http://www.digitalmars.com/d/archives/digitalmars/D/37778.html#N37933 and
 http://www.digitalmars.com/d/archives/D/gnu/1208.html.

Those threads are mostly about getting DMD to predefine Posix or Unix. That's not what this bug is about. This is about the capitalization of "Linux" being inconsistent, and that's it. The second thread does include this rationale for "version(linux)" from Walter: """ The reason DMD uses "linux" is because gcc under Linux predefines "linux". """ http://www.digitalmars.com/pnews/read.php?server=news.digitalmars.com&group=D.gnu&artnum=1240 I have no idea why DMD should define its Linux version identifier based on GCC's behavior, rather than doing something consistent and which makes sense for D. But even if for some bizarre reason people feel that D's versions should follow the conventions of #defines established by some particular implementations of C, there's still an inconsistency, because the preprocessor symbol predefined on Windows systems is not "Windows" or "Win32", but rather "WINDOWS" or "WIN32" or "_WIN32". --
Apr 21 2008
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------- Comment #4 from afb algonet.se  2008-04-22 01:30 -------
My point was just that "version(Windows)" and "version(Unix)" already have a
consistent capitalization in the portable compiler.

And "version(linux)" and "version(darwin)" and "version(cygwin)" and
"version(freebsd)" and "version(solaris)" do too.


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Apr 21 2008
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------- Comment #5 from wbaxter gmail.com  2008-04-22 01:41 -------
I see.  I agree that's a reasonable and well thought out way to make everything
consistent.


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Apr 21 2008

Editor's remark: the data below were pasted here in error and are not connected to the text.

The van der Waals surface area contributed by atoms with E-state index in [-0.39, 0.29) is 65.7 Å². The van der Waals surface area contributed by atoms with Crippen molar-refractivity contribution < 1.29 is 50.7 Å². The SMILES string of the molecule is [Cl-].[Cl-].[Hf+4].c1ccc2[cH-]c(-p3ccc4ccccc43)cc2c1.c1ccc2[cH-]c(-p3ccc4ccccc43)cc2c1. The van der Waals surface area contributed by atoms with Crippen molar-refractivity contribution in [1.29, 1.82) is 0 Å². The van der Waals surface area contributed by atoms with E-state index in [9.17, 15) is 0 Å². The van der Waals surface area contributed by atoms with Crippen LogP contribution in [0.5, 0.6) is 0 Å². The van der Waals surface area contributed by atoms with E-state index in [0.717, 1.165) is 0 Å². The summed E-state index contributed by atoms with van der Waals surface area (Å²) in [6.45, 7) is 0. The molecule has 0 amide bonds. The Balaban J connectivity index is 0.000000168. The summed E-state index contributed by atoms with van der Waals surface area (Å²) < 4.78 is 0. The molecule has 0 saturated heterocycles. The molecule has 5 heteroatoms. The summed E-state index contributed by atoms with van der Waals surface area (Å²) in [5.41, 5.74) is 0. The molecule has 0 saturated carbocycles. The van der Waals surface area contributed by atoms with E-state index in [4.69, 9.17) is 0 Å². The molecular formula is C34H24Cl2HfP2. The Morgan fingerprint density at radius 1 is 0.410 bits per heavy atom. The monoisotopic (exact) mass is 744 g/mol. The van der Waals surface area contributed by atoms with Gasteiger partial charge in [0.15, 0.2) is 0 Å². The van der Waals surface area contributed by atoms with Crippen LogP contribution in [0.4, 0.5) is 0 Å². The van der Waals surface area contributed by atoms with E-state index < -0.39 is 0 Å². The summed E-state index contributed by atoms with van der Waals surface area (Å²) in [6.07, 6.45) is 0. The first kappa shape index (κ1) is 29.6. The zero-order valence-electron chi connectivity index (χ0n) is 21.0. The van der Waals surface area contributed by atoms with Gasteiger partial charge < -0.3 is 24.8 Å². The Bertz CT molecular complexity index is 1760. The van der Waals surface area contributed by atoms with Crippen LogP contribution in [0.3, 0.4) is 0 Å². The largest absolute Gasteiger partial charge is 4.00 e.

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bugzilla digitalmars.com changed:

           What    |Removed                     |Added
----------------------------------------------------------------------------
             Status|NEW                         |RESOLVED
         Resolution|                            |WONTFIX




------- Comment #6 from bugzilla digitalmars.com  2008-04-22 20:29 -------
As has been pointed out in the comments, "linux" is used because that is the
way gcc on Linux defines it. There isn't any consistent way to do it, so might
as well just use what the Linux programmers are used to using.


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Apr 22 2008
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------- Comment #7 from wbaxter gmail.com  2008-04-22 20:48 -------
Still seems kind of silly to me.

First because this is D -- why should a D user be expected to have any
knowledge of how GCC usually behaves on Linux.

And second because I think you'd be the first to agree that the way
preprocessor symbols are defined in C/C++ is totally fubar and inconsistent. 
Why perpetuate a broken system?

That said, the way GDC does it, as AFB pointed out, takes the lemon that is DMD
version names, and makes lemonade, by repositioning "linux" as a subcategory of
"Unix".  It would definitely be nice if DMD would pick up this idea and add a
"Unix" version.


-- 
Apr 22 2008